A documentary about the Beach Boys on VH-1, a David Frost chat with George Bush on A&E and the Little League World Series championship on ABC top this week in television.
"The Baby Dance," 9 p.m., Showtime. Unable to have a baby, a wealthy Los Angeles couple (Stockard Channing and Peter Riegert) plans to adopt a baby whom a poor couple in Louisiana (Laura Dern and Richard Lineback) is ill-prepared to care for. But can their cultural differences be overcome? The executive producer of the new made-for-cable movie is Jodie Foster.
"Endless Harmony: The Beach Boys and Their Music," 9 p.m., VH-1. Though sometimes overshadowed by some of the other groups that emerged in the '60s, the Beach Boys produced any number of records that still sound remarkably fresh. This new documentary includes recent and vintage interview footage in which Brian Wilson, Mike Love, Bruce Johnston and the late Carl and Dennis Wilson talk about the inspiration behind their songs and how they were created.
"Mysteries & Scandals: Hank Williams," 9 p.m., E! Williams lived hard and died young, and his demise in 1953 is actually fairly well documented. But his influence lives on in a way that sets him apart from so many other entertainers who did not enjoy long careers.
"Front Row Center," 10 p.m., TNN. Semi-retired country legend Buck Owens joins Marty Stuart and Dwight Yoakam for a performance at Owens' Crystal Palace nightclub in Bakersfield, Calif. Though often associated with the lowbrow antics of "Hee Haw," Owens is a serious musician (and businessman) whose hits were a key part of the "Bakersfield Sound."
"Kids of Survival," 6:30 p.m., Cinemax. Artist and educator Tim Rollins helps at-risk students in the South Bronx beat the odds, in part by involving them in the creation of large-scale paintings. The "Reel Life" documentary includes profiles of several students.
"The Scopes Monkey Trial," 8 p.m., Court TV. The 1925 courtroom battle over the teaching of evolution is revisited in this new installment of "The Greatest Trials of All Time."
"One on One With David Frost: George Bush: A President's Story," 9 p.m., A&E. Frost chats with the former president at various sites, including Berlin, Moscow and Kennebunkport, Maine; Bush reminisces about his life, his presidency and world events. Bush selected Frost to put together this program, which is billed as "the autobiography that the former president has never written."
"The Man With the Golden Arm," 7:30 a.m., TCM. An important part of Frank Sinatra's film legacy, this 1955 movie about addiction may be a bit strong to actually watch at this hour, but there's always the VCR. With Eleanor Parker and Kim Novak.
"Tombstone," 8 p.m., Channel 29. Kurt Russell, Val Kilmer, Michael Biehn and Powers Boothe star in a 1993 western that once again finds Doc Holliday teaming with the Earp Brothers for an OK Corral showdown with the Clanton gang.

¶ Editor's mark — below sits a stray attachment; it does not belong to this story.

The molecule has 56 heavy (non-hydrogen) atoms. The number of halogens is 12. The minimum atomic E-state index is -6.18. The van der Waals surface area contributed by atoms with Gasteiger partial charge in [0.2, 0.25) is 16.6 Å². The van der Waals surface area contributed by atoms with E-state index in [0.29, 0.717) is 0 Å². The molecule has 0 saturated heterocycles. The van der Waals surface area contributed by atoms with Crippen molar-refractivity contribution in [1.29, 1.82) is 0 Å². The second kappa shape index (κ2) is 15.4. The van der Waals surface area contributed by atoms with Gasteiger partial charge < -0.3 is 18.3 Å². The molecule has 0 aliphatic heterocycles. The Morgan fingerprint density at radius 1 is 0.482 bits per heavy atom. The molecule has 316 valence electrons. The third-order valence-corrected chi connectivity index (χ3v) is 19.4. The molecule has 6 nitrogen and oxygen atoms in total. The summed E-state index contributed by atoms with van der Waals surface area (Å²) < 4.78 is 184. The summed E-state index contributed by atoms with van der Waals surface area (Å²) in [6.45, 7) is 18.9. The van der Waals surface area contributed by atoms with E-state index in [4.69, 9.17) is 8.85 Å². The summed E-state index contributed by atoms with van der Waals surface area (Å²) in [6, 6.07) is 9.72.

"Biography," 8 p.m., A&E. "Simon Wiesenthal: The Man Who Hunted Nazis." A Holocaust survivor, Wiesenthal is noted for the unrelenting manner in which he has pursued Nazi war criminals. The effort has been costly in terms of his private life, and sometimes it has made him a controversial figure even among those who share his goals.
"Andy Hardy's Private Secretary," 10 a.m., TCM. What happens when you watch four Andy Hardy movies in a row? We're not sure we'll have time to find out, but the opportunity is here for anyone so inclined. Today's four-film mini-marathon will continue until 6 p.m. All four star Mickey Rooney and are from 1941 and 1942.
Football, 8 p.m., Channel 4. As the real season approaches, CBS gets another prime-time opportunity to warm up after going without football for several seasons. The network's first-string announcers, Greg Gumbel and Phil Simms, will call tonight's preseason game, with the Dallas Cowboys facing the Jacksonville Jaguars.
"Movie Magic," 9:30 p.m., Discovery. Just as with special effects, moviegoers have come to assume that experts can work wonders with makeup. Tonight makeup wizard Rick Baker shows some of the tricks he used in "The Nutty Professor," "Men in Black" and other films.
"Sunset Beach," 8 p.m., Channel 2. The daytime soap gets a prime-time outing, with a story said to be "easily accessible" to those who aren't regular viewers. It revisits a previous "Sunset Beach" tragedy -- the tidal wave that hit a cruise ship.
"In Search of History," 8 p.m., History Channel. "Frontier Doctors." Pioneer doctors are credited with important medical discoveries that were made under the difficult conditions of the Old West.
"Candid Camera," 8:30 p.m., Channel 4. This rebroadcast from last season includes the reactions of TV critics assigned to costly hotel rooms that lack television sets.
"Midsomer Murders: Death in Disguise, Part 1 of 2," 10 p.m., A&E. Chief Inspector Barnaby (John Nettles) and Sgt. Troy (Daniel Casey) investigate the murder of the leader of a New Age commune. Is a man who had a grudge against the victim really responsible? Barnaby has doubts. (Concludes at the same time next week.)
Little League World Series, 3:30 p.m., Channel 7. The championship game will be shown live from Williamsport, Pa. Brent Musberger and Jim Palmer report.
"Brink!" 7 p.m., Disney Channel. A young and gifted in-line skater is torn between his team of "soul" skaters who seek neither money nor fame and a lucrative opening on a rival squad that has a rich corporate sponsorship. The new made-for-cable movie stars Erik Von Detten, Christina Vidal, Patrick Levis and Asher Gold.
"Justice Files," 10 p.m., Discovery. "Car Crime." So much to watch out for -- theft, carjacking, repair rip-offs. Tonight's show promises tips on avoiding all three.